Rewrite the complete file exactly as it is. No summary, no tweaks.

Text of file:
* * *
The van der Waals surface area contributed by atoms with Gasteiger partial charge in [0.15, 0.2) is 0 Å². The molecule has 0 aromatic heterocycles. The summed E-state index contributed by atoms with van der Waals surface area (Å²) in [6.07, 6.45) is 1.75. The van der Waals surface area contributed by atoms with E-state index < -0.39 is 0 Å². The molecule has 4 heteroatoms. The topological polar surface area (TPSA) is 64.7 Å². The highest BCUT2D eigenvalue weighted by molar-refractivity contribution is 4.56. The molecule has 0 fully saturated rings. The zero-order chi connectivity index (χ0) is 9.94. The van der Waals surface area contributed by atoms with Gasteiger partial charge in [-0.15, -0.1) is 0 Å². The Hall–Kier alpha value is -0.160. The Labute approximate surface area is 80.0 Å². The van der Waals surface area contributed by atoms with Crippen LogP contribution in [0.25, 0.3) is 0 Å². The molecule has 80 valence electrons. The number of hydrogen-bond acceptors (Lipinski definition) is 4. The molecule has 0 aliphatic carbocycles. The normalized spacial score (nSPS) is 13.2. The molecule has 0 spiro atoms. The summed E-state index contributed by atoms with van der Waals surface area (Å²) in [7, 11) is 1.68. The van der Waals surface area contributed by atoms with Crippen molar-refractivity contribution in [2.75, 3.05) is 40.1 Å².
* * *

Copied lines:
The van der Waals surface area contributed by atoms with Gasteiger partial charge in [0.15, 0.2) is 0 Å². The molecule has 0 aromatic heterocycles. The summed E-state index contributed by atoms with van der Waals surface area (Å²) in [6.07, 6.45) is 1.75. The van der Waals surface area contributed by atoms with E-state index < -0.39 is 0 Å². The molecule has 4 heteroatoms. The topological polar surface area (TPSA) is 64.7 Å². The highest BCUT2D eigenvalue weighted by molar-refractivity contribution is 4.56. The molecule has 0 fully saturated rings. The zero-order chi connectivity index (χ0) is 9.94. The van der Waals surface area contributed by atoms with Gasteiger partial charge in [-0.15, -0.1) is 0 Å². The Hall–Kier alpha value is -0.160. The Labute approximate surface area is 80.0 Å². The van der Waals surface area contributed by atoms with Crippen LogP contribution in [0.25, 0.3) is 0 Å². The molecule has 80 valence electrons. The number of hydrogen-bond acceptors (Lipinski definition) is 4. The molecule has 0 aliphatic carbocycles. The normalized spacial score (nSPS) is 13.2. The molecule has 0 spiro atoms. The summed E-state index contributed by atoms with van der Waals surface area (Å²) in [7, 11) is 1.68. The van der Waals surface area contributed by atoms with Crippen molar-refractivity contribution in [2.75, 3.05) is 40.1 Å².